This time with COVID has been challenging and the uncertainty that remains as we’ve come into this school year in person feels scary and overwhelming at times. This makes the impact of trust that much more important. Learn more from our Educational Cons

Authentic Relationships and Trust

Tips from our C5 Intervention ProgramC5 Summer Institute


With over ten years of consulting districts and school sites, Collaborative Learning Solutions has identified a core set of 5 components in our C5 (Core 5) Intervention Program. These components are vital when providing programming for students with intensive social, emotional, and behavioral needs. Authentic Relationship Development is our first and most important component of Core 5. 

There are many ways to build authentic relationships with students, and one of the ways is trust. So first, what is trust? According to the APA Dictionary of Psychology, trust refers to the confidence that a person or group of people has in the reliability of another person or group (within an interpersonal relationship). Specifically, it is the degree to which each party feels that they can depend on the other party to do what they say they will do. And what that translates to is that the person "walks their talk."

Considering this definition, it's important to have some self-reflection on who you are and what you bring to the table as an educator. Ask yourself questions like:

  • Who are the people that you trust the most? 
  • What qualities do your most trusted people possess? 
  • Which of these qualities do you possess or practice?

Then, when you think back to when you were a child in school, ask yourself:

  • Who were your most trusted figures then? Were they parents, friends, teachers, or counselors? 
  • Why did you trust them?

After you have answered these questions, reflect on:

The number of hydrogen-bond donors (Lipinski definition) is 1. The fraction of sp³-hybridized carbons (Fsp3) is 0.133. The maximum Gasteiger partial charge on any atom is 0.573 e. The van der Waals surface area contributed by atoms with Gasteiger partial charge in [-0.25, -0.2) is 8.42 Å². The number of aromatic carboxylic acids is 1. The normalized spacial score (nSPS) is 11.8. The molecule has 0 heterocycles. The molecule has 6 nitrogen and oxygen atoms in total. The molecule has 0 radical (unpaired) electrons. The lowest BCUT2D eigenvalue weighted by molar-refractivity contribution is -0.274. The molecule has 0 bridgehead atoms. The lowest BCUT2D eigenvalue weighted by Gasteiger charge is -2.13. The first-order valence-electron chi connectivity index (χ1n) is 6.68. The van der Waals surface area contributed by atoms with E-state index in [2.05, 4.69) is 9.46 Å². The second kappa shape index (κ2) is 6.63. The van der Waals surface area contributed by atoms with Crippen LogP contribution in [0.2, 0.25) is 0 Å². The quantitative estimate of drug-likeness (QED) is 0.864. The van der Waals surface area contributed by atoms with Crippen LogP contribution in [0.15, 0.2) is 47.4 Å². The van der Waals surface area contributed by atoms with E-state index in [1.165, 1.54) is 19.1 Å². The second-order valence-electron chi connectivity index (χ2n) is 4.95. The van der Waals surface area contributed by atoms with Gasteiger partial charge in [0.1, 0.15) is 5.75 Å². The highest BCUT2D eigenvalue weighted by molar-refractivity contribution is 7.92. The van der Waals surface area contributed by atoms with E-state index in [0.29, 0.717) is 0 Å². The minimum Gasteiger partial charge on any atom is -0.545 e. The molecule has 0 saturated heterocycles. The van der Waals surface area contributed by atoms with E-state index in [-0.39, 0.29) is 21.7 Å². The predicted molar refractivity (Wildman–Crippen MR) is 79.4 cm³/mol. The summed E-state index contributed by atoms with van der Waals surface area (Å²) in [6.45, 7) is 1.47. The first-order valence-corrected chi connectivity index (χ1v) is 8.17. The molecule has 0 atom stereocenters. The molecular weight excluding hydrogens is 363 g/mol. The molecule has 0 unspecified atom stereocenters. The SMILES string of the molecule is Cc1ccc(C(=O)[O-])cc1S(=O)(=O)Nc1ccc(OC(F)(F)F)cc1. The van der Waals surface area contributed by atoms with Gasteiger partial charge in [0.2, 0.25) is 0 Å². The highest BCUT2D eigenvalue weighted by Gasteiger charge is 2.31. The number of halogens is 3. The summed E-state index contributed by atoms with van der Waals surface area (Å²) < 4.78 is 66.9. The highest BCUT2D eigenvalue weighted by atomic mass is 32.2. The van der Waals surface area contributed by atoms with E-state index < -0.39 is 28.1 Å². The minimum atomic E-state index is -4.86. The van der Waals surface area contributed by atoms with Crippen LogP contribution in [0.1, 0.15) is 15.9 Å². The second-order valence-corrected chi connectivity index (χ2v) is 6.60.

• What qualities all your trusted people possessed allowed you to feel that you could trust them. 
  • Qualities often identified as components of trust include respect, caring, integrity, and dependability. Did you identify any of these qualities in your reflection, or were there others? There are several positive qualities that make up the trust component.  

Knowing what qualities you possess will help you in providing connection and guidance to your students and will strengthen you as an educator. Our tip for building trust is to conduct a periodic self-assessment related to your students' trust in you. If someone outside of the class was to ask your students if they trust you (both as an educator and as a person), what would they say?

This time with COVID has been challenging, and the uncertainty that remains as we've come into this school year in person feels scary and overwhelming at times. This makes the impact of trust that much more important. Our students need and deserve to feel safe in our classrooms, and that feeling of trust will allow just that- the feeling of safety. 

The arch-nemesis to trust is apathy, or simply not caring, and not making an effort to connect with students, parents, or the school community. This arch-nemesis is especially dangerous at a time like this (during a pandemic). It's not because we've stopped caring, but because we're exhausted. Between lesson plans, ever-changing personal and professional expectations, general busy lives, and the uncertainty of what's to come, we feel our caring start to decline and our apathy begins to rise. If we can't care for ourselves, how can we care or make efforts for others, including our students?

Luckily, we have a weapon against this enemy, and it's called SELF-CARE! Now, self-care is not just bubble baths and hikes in the woods. Often, we don't have time for these practices. Sometimes, we just need to be more intentional about our time or re-evaluate our boundaries between home and work life. Incorporating some mindfulness or meditation in the classroom with students doesn't hurt either. Caring for ourselves is the first step in caring for others and building trust with our students. 

If you want to continue to find ways of building trust with your students, there are resources available for additional strategies. They include:

For more information on this, please contact us to see how we can support your school site and/or district.